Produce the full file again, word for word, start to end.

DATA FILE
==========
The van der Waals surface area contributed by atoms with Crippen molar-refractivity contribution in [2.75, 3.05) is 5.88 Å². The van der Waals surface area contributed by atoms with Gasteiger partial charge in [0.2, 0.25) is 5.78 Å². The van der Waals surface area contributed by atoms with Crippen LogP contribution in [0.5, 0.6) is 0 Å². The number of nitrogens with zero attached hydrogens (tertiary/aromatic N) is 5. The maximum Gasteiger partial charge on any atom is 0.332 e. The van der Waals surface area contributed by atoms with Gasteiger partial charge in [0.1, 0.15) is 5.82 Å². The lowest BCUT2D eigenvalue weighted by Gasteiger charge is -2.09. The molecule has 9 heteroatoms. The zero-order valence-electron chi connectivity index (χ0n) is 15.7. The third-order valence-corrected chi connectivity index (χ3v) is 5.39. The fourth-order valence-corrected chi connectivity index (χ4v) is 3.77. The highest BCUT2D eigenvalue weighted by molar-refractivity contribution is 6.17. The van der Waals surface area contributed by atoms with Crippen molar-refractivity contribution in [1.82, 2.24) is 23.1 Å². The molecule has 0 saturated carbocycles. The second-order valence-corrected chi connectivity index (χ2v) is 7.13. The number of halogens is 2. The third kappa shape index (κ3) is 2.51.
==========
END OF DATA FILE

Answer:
The van der Waals surface area contributed by atoms with Crippen molar-refractivity contribution in [2.75, 3.05) is 5.88 Å². The van der Waals surface area contributed by atoms with Gasteiger partial charge in [0.2, 0.25) is 5.78 Å². The van der Waals surface area contributed by atoms with Crippen LogP contribution in [0.5, 0.6) is 0 Å². The number of nitrogens with zero attached hydrogens (tertiary/aromatic N) is 5. The maximum Gasteiger partial charge on any atom is 0.332 e. The van der Waals surface area contributed by atoms with Gasteiger partial charge in [0.1, 0.15) is 5.82 Å². The lowest BCUT2D eigenvalue weighted by Gasteiger charge is -2.09. The molecule has 9 heteroatoms. The zero-order valence-electron chi connectivity index (χ0n) is 15.7. The third-order valence-corrected chi connectivity index (χ3v) is 5.39. The fourth-order valence-corrected chi connectivity index (χ4v) is 3.77. The highest BCUT2D eigenvalue weighted by molar-refractivity contribution is 6.17. The van der Waals surface area contributed by atoms with Crippen molar-refractivity contribution in [1.82, 2.24) is 23.1 Å². The molecule has 0 saturated carbocycles. The second-order valence-corrected chi connectivity index (χ2v) is 7.13. The number of halogens is 2. The third kappa shape index (κ3) is 2.51.